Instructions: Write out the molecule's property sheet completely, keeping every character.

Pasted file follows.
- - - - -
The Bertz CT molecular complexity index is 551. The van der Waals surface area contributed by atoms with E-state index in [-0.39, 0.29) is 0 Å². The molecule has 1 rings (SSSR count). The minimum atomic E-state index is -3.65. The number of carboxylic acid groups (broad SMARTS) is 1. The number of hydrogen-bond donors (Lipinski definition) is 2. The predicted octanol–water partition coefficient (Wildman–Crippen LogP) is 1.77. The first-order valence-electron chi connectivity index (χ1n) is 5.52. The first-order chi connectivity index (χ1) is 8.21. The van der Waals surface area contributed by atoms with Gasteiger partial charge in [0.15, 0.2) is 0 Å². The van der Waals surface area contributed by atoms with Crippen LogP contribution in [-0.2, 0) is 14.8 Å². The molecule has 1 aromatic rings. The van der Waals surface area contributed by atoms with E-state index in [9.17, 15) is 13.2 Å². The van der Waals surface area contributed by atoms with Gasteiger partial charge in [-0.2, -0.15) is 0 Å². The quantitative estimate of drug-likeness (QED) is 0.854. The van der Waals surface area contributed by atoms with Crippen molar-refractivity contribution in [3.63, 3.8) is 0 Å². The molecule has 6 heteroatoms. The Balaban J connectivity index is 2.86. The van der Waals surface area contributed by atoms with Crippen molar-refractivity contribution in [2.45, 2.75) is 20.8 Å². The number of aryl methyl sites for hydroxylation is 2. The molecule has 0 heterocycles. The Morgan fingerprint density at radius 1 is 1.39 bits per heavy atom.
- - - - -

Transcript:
The Bertz CT molecular complexity index is 551. The van der Waals surface area contributed by atoms with E-state index in [-0.39, 0.29) is 0 Å². The molecule has 1 rings (SSSR count). The minimum atomic E-state index is -3.65. The number of carboxylic acid groups (broad SMARTS) is 1. The number of hydrogen-bond donors (Lipinski definition) is 2. The predicted octanol–water partition coefficient (Wildman–Crippen LogP) is 1.77. The first-order valence-electron chi connectivity index (χ1n) is 5.52. The first-order chi connectivity index (χ1) is 8.21. The van der Waals surface area contributed by atoms with Gasteiger partial charge in [0.15, 0.2) is 0 Å². The van der Waals surface area contributed by atoms with Crippen LogP contribution in [-0.2, 0) is 14.8 Å². The molecule has 1 aromatic rings. The van der Waals surface area contributed by atoms with E-state index in [9.17, 15) is 13.2 Å². The van der Waals surface area contributed by atoms with Gasteiger partial charge in [-0.2, -0.15) is 0 Å². The quantitative estimate of drug-likeness (QED) is 0.854. The van der Waals surface area contributed by atoms with Crippen molar-refractivity contribution in [3.63, 3.8) is 0 Å². The molecule has 6 heteroatoms. The Balaban J connectivity index is 2.86. The van der Waals surface area contributed by atoms with Crippen molar-refractivity contribution in [2.45, 2.75) is 20.8 Å². The number of aryl methyl sites for hydroxylation is 2. The molecule has 0 heterocycles. The Morgan fingerprint density at radius 1 is 1.39 bits per heavy atom.